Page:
We would like to THANK YOU – our SMA families for making SMA such an amazing place to train.  Here’s to an incredible 2018!!!

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Farewell Mr. Chernichen & Goodbye Summer!

As many of you know, Mr. Chernichen will be taking on a new job in a new city at the end of August.  Join us in wishing him all the best in his new adventure.  Mr. Chernichen has been a dedicated, loyal and influential member of the SMA Team since DAY 1.  He was there for every class when we started out at the Sheppard Community Centre in 2014 and took on a greater teaching role when we moved in to our new 40th Street home in 2015.  We certainly would not be where we are if it was not for his tireless efforts and dedication to the school.  We would like to take a look back at all the memories Mr. Chernichen has created here at Summit Martial Arts.  Mr. Chernichen – we thank you!  You will be missed!

In other SMA News:

Summer went by in a flash!  Usually summers are pretty quiet around SMA but not this year.  We were impressed by the tremendous dedication and hard work all our student put in over the summer.  With our upcoming belt test on September 16, students are pushing themselves to get ready.  Only a few short weeks to go, keep up the hard work!

Our 3rd Annual Beach BBQ was held in August – despite a cool morning, the sun came out and we were able to enjoy the day.   Students and their families came out to enjoy some good food, great company and fun in the sun!  Despite the cooler morning temperatures, some of the kids jumped right in the water showcasing their TKD kicks!  Way to go guys!  Thank you to all the families that came out.  Can’t wait until next year.

REMINDERS:  Our new schedule starts Tuesday, September 5 and we are back to full uniforms.  Please check the website for class times to ensure you are not late.

An Essay for our Junior Black Belt Test: May 2017

Black Belt by Aidan Bernardo

For some people they think of a black belt as a way of showing people that they are better than others but for me, a black belt means to never give up and to always finish what I started. In my years 7 years of dedication there were many times in my belt tests that I felt I couldn’t do it. However in that time I kept going no matter what because of all the support of my family and friends gave to me, and that I wanted to prove to my instructors and myself that I deserved the belt that I was being tested for. Never giving up means having the courage and the mindset to keep going even though it’s hard, and that’s what being a black belt is truly about.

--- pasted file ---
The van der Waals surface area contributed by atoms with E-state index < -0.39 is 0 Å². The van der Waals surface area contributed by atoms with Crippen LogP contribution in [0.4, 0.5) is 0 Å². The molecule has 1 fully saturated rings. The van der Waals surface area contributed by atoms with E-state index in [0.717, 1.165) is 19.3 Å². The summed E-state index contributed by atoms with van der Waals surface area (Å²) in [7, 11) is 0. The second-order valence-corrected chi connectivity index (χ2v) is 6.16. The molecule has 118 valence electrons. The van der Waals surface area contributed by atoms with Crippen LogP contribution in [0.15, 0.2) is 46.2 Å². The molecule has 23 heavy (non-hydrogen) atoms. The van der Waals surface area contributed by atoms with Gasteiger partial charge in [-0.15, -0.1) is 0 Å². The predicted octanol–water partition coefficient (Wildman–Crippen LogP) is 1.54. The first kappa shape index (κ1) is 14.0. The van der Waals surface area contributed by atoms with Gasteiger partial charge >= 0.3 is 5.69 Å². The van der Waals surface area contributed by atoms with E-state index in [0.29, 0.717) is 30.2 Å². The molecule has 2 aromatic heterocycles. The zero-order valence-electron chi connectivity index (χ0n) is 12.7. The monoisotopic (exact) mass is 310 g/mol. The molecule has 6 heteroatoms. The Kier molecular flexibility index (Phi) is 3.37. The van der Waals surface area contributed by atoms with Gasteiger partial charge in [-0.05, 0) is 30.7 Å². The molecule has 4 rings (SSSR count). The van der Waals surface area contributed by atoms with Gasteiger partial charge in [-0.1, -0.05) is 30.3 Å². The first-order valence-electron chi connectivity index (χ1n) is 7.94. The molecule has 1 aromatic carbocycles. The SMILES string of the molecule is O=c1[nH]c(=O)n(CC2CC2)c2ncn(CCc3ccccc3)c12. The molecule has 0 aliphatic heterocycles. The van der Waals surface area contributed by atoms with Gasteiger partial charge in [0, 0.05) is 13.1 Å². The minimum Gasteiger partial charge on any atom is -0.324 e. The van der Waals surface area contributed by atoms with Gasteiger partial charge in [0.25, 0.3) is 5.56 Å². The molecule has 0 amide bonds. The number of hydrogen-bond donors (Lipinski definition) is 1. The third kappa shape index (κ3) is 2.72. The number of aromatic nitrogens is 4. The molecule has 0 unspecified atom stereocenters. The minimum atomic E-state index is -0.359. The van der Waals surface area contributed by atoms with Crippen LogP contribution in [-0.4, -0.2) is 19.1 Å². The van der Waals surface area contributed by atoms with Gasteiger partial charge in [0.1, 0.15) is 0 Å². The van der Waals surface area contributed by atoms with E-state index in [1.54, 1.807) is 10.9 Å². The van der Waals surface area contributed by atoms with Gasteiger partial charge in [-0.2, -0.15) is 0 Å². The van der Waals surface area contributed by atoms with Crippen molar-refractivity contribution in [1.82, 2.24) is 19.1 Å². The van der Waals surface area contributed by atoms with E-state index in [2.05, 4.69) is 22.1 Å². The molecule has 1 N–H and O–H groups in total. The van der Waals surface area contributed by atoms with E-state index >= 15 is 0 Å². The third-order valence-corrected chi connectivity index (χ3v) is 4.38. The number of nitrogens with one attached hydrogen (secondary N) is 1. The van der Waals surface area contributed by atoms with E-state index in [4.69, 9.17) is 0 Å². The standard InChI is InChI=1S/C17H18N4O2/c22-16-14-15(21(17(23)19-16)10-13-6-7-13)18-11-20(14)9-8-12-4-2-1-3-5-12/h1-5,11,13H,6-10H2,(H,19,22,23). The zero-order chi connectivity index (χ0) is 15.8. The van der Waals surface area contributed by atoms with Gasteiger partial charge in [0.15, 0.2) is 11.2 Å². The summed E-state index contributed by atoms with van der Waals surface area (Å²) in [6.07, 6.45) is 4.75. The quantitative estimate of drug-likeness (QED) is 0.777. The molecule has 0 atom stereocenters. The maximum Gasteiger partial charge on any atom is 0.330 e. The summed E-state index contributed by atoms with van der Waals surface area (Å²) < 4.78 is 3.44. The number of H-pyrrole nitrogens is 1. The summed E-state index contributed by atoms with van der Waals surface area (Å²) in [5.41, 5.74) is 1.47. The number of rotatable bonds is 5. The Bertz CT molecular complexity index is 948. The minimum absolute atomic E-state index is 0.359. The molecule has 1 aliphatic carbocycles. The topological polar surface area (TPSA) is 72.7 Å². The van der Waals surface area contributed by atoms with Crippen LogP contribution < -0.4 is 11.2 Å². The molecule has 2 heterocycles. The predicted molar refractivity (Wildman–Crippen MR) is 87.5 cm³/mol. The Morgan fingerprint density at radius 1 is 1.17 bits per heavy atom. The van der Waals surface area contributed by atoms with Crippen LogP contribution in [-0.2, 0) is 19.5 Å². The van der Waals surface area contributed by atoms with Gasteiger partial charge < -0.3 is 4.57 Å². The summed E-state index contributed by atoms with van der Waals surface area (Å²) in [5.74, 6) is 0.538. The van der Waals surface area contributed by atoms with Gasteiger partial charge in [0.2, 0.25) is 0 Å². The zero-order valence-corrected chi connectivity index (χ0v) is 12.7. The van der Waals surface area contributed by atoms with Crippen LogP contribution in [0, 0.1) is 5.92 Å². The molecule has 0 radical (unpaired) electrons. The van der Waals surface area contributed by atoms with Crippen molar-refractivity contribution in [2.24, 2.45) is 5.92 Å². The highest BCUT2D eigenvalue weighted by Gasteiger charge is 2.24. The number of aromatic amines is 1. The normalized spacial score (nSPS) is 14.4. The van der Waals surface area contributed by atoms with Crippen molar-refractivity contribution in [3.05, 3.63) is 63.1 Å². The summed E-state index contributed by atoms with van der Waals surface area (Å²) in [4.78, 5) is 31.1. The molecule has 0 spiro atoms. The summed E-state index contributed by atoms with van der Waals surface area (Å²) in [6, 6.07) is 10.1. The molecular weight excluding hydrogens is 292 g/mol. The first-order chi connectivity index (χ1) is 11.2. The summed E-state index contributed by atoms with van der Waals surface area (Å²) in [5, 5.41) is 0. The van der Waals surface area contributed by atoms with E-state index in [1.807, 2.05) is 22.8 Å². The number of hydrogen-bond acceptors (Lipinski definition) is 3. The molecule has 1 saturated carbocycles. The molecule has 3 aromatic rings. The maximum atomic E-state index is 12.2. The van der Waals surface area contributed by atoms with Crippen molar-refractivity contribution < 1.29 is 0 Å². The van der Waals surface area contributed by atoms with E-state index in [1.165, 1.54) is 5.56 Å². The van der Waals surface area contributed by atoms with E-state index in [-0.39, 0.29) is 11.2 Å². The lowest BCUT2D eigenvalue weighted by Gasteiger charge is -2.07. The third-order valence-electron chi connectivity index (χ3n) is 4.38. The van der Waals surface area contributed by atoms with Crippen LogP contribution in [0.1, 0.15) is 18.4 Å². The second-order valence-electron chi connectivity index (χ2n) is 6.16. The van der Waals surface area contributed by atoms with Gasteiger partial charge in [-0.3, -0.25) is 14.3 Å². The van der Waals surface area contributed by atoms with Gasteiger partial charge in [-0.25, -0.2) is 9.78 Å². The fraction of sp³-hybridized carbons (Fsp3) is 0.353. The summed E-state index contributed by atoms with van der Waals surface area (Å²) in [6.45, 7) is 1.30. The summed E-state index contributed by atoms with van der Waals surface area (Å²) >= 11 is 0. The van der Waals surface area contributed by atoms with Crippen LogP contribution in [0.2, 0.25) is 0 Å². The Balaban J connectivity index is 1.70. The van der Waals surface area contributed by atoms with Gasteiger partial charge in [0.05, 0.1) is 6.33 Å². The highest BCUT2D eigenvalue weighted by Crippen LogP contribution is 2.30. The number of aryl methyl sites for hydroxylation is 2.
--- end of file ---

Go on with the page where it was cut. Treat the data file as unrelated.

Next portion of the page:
In addition to this a black belt also means following the tenets of Taekwondo which are Courtesy, Integrity, Perseverance, Self Control and Indomitable Spirit.  Those tenets help me become the person who I am today.  It help me be more respectful and honest to others, and to encourage me to keep going.

Lastly, a black belt means being disciplined. Throughout my journey I know that without discipline it will be hard to follow the rules of Tae Kwon Do and if you don’t you will fail in your techniques.  Being discipline to me is another way of living life because without it we wouldn’t be respecting others and following the rules.  All of these important values are the ones that got me up to this moment.

If I am to get my black belt, I would give back to the community by being loyal to my school summit martial arts and making more time to help assist and more so to teach a class. I would also be a role model, a champion to other kids. With my experiences, I can teach them how to be disciplined and responsible so they can respect other people and to be honest. I would also give back to the community by helping out whenever they need me. The last thing that I can do to give back to the community is that I can show my fellow students and to my brother Angelo, how to have Indomitable spirit in them and to teach them that no one can overcome their spirit because one day they might test for their black belt, and that they will know that there is nothing to fear about even though there will be obstacles along the way and that through persistence one can reach a goal.


In conclusion, I would like to say thank you to God for guiding me and giving me strength, and my school Summit Martial Arts, because without them I wouldn’t be saying this.  I’d like to say thank you to my family because they are the ones that make me keep going  and motivate me when I’m feeling weak.  Thank you also to Marcuz and Mikko for being there in this journey, the fun and actions we shared in each of our classes and the support they gave me.  Lastly, I would like to give special thanks to my instructors Master Morris, Kyo Sa Nim Chernichen and Kyo Sa Nim Bernardo for pushing me to this moment and inspiring me to keep going.  Finally, thank you for teaching me how to be a good MARTIAL ARTIST!

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What it means to be a Black Belt